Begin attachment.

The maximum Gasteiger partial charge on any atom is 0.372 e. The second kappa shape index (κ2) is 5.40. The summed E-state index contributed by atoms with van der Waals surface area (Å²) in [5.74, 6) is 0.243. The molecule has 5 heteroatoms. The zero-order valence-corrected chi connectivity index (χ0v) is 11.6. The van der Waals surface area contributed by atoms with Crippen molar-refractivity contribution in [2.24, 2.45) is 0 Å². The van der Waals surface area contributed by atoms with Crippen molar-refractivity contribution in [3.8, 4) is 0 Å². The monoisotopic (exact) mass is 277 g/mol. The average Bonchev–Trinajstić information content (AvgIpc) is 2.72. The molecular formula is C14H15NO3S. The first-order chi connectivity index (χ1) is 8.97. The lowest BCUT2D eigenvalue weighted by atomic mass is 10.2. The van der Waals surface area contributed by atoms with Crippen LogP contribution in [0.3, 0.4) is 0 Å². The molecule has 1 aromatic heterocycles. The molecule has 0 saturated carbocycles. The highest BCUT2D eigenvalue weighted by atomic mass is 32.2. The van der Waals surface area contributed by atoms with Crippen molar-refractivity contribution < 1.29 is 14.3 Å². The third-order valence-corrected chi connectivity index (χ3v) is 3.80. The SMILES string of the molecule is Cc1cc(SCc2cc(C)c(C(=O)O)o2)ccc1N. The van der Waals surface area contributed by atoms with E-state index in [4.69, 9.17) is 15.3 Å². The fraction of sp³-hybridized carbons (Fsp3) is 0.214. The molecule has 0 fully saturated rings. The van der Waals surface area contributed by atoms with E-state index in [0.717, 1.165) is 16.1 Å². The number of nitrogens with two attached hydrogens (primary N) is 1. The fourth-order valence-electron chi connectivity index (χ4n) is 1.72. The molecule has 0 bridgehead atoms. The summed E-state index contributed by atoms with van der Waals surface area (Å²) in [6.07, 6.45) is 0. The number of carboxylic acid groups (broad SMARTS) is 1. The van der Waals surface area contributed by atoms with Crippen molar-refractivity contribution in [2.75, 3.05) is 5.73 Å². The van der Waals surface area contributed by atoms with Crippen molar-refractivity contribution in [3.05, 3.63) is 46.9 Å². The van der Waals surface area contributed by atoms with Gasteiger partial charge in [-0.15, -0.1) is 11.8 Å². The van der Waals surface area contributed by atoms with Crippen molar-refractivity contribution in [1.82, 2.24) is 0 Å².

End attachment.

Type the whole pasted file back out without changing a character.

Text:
The maximum Gasteiger partial charge on any atom is 0.372 e. The second kappa shape index (κ2) is 5.40. The summed E-state index contributed by atoms with van der Waals surface area (Å²) in [5.74, 6) is 0.243. The molecule has 5 heteroatoms. The zero-order valence-corrected chi connectivity index (χ0v) is 11.6. The van der Waals surface area contributed by atoms with Crippen molar-refractivity contribution in [2.24, 2.45) is 0 Å². The van der Waals surface area contributed by atoms with Crippen molar-refractivity contribution in [3.8, 4) is 0 Å². The monoisotopic (exact) mass is 277 g/mol. The average Bonchev–Trinajstić information content (AvgIpc) is 2.72. The molecular formula is C14H15NO3S. The first-order chi connectivity index (χ1) is 8.97. The lowest BCUT2D eigenvalue weighted by atomic mass is 10.2. The van der Waals surface area contributed by atoms with Crippen LogP contribution in [0.3, 0.4) is 0 Å². The molecule has 1 aromatic heterocycles. The molecule has 0 saturated carbocycles. The highest BCUT2D eigenvalue weighted by atomic mass is 32.2. The van der Waals surface area contributed by atoms with Crippen molar-refractivity contribution < 1.29 is 14.3 Å². The third-order valence-corrected chi connectivity index (χ3v) is 3.80. The SMILES string of the molecule is Cc1cc(SCc2cc(C)c(C(=O)O)o2)ccc1N. The van der Waals surface area contributed by atoms with E-state index in [4.69, 9.17) is 15.3 Å². The fraction of sp³-hybridized carbons (Fsp3) is 0.214. The molecule has 0 fully saturated rings. The van der Waals surface area contributed by atoms with E-state index in [0.717, 1.165) is 16.1 Å². The number of nitrogens with two attached hydrogens (primary N) is 1. The fourth-order valence-electron chi connectivity index (χ4n) is 1.72. The molecule has 0 bridgehead atoms. The summed E-state index contributed by atoms with van der Waals surface area (Å²) in [6.07, 6.45) is 0. The number of carboxylic acid groups (broad SMARTS) is 1. The van der Waals surface area contributed by atoms with Crippen molar-refractivity contribution in [2.75, 3.05) is 5.73 Å². The van der Waals surface area contributed by atoms with Crippen molar-refractivity contribution in [3.05, 3.63) is 46.9 Å². The van der Waals surface area contributed by atoms with Gasteiger partial charge in [-0.15, -0.1) is 11.8 Å². The van der Waals surface area contributed by atoms with Crippen molar-refractivity contribution in [1.82, 2.24) is 0 Å².